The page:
Fiona: Oh dear….I feel the hat is more suited to a winter race meeting with all those guinea fowl feathers (I suspect, they are some kind of guinea fowl) to the underside of the brim although it is a sinamay hat. Not particularly liking the loosely draped fabric around the crown either and it looks a little shoddy on the top edge, as though it was badly blocked or perhaps squished in a suitcase!!!! The outfit wouldn’t be my favourite, not a fan of that rich beige colour. On the plus side, this hat shape is nice on her and I love her skinny belt. So I think Anne on this occasion, in my opinion, has not got it right!
Zara Phillips Tindall in a new cocktail hat by Rosie Olivia. Dress by Paul Costelloe.
Fiona: Nice, simply detailed hat which suits Zara very well. I like the combination of nude sissal and primrose yellow flowers though there is nothing particularly stand-outish about this hat, she played quite safe today! The yellow colour she seems to like a lot and we see it on Zara quite a bit. That dress is beautiful – the cap sleeves and turtle-neck collar do wonders for her figure. Overall a nice look.
Jill: Lovely and those daffodil yellow flowers, made from goose feathers are gorgeous (if I was there I would have a hard time keeping from reaching out to touch them)! From all angles this hat is chic and suits her perfectly.
Royal Hats: I adore the fresh,unexpected colour scheme. At first glance, I missed that the flowers are constructed from feathers and agree that they are fantastic. It’s a very pretty hat with a sense of humour that I really appreciate.
Christie: How lovely is this colour on Zara Phillips! The feather flowers are very clever, they bring a floaty, lovely element to the piece. Again, I don’t think it’s actually on quite correctly, which does make it difficult to comment on balance. It’s looks as if it should be sitting slightly lower and more forwards on her face, which I think would then help the straw drape to work with the lines in her look. I really love how she’s accessorised this outfit, it really nails the summer racing brief.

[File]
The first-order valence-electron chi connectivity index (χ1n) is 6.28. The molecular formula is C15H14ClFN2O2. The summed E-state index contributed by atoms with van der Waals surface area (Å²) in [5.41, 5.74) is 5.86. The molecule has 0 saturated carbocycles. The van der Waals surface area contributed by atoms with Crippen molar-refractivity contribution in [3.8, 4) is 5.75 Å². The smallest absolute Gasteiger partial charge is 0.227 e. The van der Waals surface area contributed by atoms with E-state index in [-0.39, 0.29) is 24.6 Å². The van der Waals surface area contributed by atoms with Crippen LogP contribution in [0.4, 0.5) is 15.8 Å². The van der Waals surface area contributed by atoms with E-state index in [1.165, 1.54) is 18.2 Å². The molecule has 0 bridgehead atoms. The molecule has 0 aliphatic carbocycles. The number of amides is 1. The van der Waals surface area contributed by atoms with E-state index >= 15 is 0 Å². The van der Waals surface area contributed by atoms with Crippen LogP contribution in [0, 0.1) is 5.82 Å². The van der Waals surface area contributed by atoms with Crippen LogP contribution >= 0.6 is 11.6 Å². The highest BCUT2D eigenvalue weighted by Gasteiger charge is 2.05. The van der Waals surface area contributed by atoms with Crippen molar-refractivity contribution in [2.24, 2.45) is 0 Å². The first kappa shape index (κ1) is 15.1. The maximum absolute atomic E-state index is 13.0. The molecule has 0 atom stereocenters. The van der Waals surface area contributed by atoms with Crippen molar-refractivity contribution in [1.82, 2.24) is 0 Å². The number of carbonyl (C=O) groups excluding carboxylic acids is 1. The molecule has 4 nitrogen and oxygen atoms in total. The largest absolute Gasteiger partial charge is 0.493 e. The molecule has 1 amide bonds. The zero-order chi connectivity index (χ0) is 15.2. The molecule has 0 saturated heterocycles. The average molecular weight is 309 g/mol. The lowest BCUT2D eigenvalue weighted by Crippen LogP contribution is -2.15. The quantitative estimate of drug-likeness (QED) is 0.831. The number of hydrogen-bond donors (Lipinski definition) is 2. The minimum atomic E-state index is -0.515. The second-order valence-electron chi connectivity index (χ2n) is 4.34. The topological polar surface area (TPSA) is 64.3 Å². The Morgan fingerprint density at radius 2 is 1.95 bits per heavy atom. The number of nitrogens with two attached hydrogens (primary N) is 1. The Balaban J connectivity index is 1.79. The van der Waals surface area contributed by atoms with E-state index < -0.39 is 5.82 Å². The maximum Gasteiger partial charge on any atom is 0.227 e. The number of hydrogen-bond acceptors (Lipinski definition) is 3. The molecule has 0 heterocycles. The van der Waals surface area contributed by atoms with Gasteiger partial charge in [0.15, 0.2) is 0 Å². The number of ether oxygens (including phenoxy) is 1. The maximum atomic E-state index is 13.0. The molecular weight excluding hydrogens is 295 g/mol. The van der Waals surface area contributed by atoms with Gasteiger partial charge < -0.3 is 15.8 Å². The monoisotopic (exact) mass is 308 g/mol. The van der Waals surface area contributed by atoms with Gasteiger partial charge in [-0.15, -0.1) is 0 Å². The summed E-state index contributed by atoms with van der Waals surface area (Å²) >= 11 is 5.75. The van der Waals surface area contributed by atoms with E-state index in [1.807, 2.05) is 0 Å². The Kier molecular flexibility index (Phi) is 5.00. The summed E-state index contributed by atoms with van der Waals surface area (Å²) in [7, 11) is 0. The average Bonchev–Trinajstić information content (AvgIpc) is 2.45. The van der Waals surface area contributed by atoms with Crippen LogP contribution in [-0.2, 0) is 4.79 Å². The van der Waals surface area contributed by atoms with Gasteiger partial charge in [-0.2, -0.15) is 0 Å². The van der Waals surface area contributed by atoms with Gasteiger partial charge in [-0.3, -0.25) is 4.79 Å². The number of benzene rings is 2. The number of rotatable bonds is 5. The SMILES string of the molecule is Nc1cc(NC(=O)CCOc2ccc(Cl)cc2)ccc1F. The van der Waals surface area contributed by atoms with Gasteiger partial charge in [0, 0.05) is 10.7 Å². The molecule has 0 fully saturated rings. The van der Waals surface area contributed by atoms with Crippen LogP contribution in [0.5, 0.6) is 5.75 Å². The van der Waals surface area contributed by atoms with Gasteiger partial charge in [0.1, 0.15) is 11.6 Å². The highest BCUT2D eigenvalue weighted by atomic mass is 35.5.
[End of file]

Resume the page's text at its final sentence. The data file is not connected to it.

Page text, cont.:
Autumn Phillips in a new saucer hat by Gina Foster. It is the “Anzio” design.
Christie: It looks like a beautifully constructed hat, again I just want to go and tilt it on her head so that it’s sitting beautifully! The curls in the half-burnt ostrich feathers work well the the lace detailing in her outfit. As a blonde, and with the hat in sinamay, she can get away with more black in her look, without it being too heavy. Although, I’d still love to see it broken up a bit ~ I do love colour for Royal Ascot!
Jill: Very nice, I love the saucer shape and that the floral trim frames her face above and below the brim. The most important factor here is that she is wearing it correctly, so often these platters are sitting flat on the head and without the angle they can be too harsh to the profile. My only comment on this would be that it would have been nice to pull a little white into the trim to match her skirt and brighten the whole thing up a bit.
Fiona: Nothing spectacular about this whole outfit, looks very last minute and possibly a little cheap and nasty overall! That wrap-top does nothing for her and the hat might be improved if the placement was slanted more. The twisted spines needed to be better thought out and less crazy looking for such a safe outfit. Sorry Autumn, not a huge fan of the outfit today!
Royal Hats: Fiona, you have me rethinking my adoration for this hat! I still love it it but agree that the outfit isn’t Autumn’s best.
Lady Sarah Chatto in a repeated saucer hat by Stephen Jones
Christie: How lovely is this image! I think that Lady Chatto has stayed very true to her personal style with this headpiece, I can’t imagine her being comfortable in anything large and ostentatious. I like how there’s a sneaky fur felt crown with a sinamay brim, it works well with the lines in her jacket. I would have loved to have seen her hat slightly more tilted, and her hair up with this look, but other-wise it’s very paired back elegance, and very her.
Royal Hats: The hat is lovely (although I would love to see a different shape on Sarah) but since the straw brim shows as grey, I really don’t like it paired with with this black and brown striped coat. Sarah has a cream hat in this style that I think would worked much better.
Fiona: I think this hat is a little small and would look better placed at a slant. I do however like the simplicity of it and the velvet juxtaposed with the sinamay, it is a good combination. Although I am not a mad fan of brown I think she can carry the horizontally striped coat well.
Jill: This is very safe, it’s a clean line and very classic. My only issue is that it is sitting too far back on her head, the brim line should be more in line with her eyebrows. I don’t even mind the velvet as it is paired with the open weave straw but it would have been more adventurous in brown or with a bit of trim to mark the liveliness of the occasion.
Immense thanks to Christie Murray, Fiona ManganandJill Courtemanche for your contributions today. We will all be back late tomorrow to chat about the hats from the second day of the races. To sign off now, here is a peek at a few more royal hats spotted at the Ascot racecourse today: